See for example Stefan Halper and Jonathan Clarke, America Alone: The Neo-Conservatives and the Global Order (Cambridge: Cambridge University Press, 2004); Murray Friedman, The Neoconservative Revolution: Jewish Intellectuals and the Shaping of Public Policy (Cambridge: Cambridge University Press, 2005).
 Dinesh D’Souza, The Enemy At Home: The Cultural Left and Its Responsibility for 9/11 (New York: Broadway Books, 2007), 151.
 Ann Coulter, “Tit for Tet,” Townhall.com, May 27, 2004.
 Dinesh D’Souza, America: Imagine a World Without Her (WA: Regnery Publishing, 2014), 212.
 Jonah Goldberg, “Iraq Was a Worthy Mistake,” LA Times, October 19, 2006.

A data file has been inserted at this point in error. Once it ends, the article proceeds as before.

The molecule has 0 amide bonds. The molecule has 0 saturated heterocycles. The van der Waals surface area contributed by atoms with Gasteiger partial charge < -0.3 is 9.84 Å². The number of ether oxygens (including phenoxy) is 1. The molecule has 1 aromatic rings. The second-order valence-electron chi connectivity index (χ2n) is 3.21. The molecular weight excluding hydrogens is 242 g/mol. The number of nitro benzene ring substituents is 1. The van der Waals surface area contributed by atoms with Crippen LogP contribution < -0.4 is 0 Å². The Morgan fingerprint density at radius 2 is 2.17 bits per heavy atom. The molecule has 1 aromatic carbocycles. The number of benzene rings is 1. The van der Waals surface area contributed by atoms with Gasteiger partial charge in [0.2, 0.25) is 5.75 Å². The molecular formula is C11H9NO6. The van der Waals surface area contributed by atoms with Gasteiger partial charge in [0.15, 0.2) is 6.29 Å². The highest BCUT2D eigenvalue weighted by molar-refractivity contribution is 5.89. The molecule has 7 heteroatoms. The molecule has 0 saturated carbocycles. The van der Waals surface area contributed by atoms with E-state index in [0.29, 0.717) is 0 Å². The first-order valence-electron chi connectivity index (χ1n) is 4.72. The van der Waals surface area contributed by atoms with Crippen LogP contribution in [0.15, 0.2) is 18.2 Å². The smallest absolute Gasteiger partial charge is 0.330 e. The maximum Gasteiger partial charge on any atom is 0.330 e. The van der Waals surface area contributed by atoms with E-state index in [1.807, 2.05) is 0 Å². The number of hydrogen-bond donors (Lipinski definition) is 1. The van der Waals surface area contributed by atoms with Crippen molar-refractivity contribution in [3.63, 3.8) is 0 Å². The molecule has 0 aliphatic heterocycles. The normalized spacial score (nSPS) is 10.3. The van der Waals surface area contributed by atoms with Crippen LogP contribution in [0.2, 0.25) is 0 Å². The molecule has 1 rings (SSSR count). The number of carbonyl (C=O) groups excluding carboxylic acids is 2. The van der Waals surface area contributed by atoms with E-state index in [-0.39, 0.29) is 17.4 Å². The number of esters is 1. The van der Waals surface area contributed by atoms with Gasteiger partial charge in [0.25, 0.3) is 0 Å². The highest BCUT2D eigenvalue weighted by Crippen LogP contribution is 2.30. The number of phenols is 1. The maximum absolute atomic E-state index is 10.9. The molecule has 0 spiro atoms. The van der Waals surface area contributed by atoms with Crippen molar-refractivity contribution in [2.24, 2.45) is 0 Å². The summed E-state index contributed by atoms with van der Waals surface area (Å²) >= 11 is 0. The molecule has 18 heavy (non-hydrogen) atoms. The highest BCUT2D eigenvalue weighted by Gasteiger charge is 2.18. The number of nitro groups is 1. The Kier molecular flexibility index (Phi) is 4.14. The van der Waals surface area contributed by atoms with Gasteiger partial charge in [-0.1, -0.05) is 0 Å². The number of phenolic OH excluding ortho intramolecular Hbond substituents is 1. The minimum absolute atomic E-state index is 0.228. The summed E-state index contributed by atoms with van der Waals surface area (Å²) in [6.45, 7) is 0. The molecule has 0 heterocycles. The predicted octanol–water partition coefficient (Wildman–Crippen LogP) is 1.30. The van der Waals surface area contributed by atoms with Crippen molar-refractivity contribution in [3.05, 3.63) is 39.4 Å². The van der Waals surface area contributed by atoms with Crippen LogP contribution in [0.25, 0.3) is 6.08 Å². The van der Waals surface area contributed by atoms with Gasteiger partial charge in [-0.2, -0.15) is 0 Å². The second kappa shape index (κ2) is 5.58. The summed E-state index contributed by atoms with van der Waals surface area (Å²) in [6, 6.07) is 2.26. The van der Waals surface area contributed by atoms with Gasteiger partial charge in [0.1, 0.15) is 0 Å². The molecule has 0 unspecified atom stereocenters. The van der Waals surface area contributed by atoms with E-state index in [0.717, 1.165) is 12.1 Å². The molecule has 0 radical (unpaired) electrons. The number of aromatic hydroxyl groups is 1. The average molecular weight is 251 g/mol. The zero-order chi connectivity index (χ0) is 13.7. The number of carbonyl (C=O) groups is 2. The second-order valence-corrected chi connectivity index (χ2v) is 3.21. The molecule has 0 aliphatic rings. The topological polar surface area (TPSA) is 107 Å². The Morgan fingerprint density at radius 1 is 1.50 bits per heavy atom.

Vincent Bugliosi, The Prosecution of George W. Bush for Murder (New York: Perseus Books, 2008).
 See Andrew J. Bacevich, Breach of Trust: How Americans Failed Their Soldiers and Their Country (New York: Metropolitan Books, 2013); The New American Militarism: How Americans Are Seduced by War (New York: Oxford University Press, 2005); Nicolas J. S. Davies, Blood on Our Hands: The American Invasion and Destruction of Iraq (Ann Arbor, MI: Nimble Books, 2010).
 Irena L. Sargsyan, “Iraq’s Endless Humanitarian Crisis,” National Interest, October 9, 2012.
 Doug Bandow, “The Plight of Christians in Iraq,” National Interest, November 2, 2010; for see also Angela Shanahan, “Christians a Target for Syrian Rebels We Back,” The Australian, October 13, 2012; Alexandra Sandels and Patrick J. McDonnell, “Syria Christian Refugees in Lebanon Fear Islamist Rebels,” LA Times, August 22, 2012; Mark Field, “How Rent-a-Mob Jihadis Are Tormenting a Benighted Christian Minority in Bashar al-Assad’s Syria,” Independent, October 14, 2012.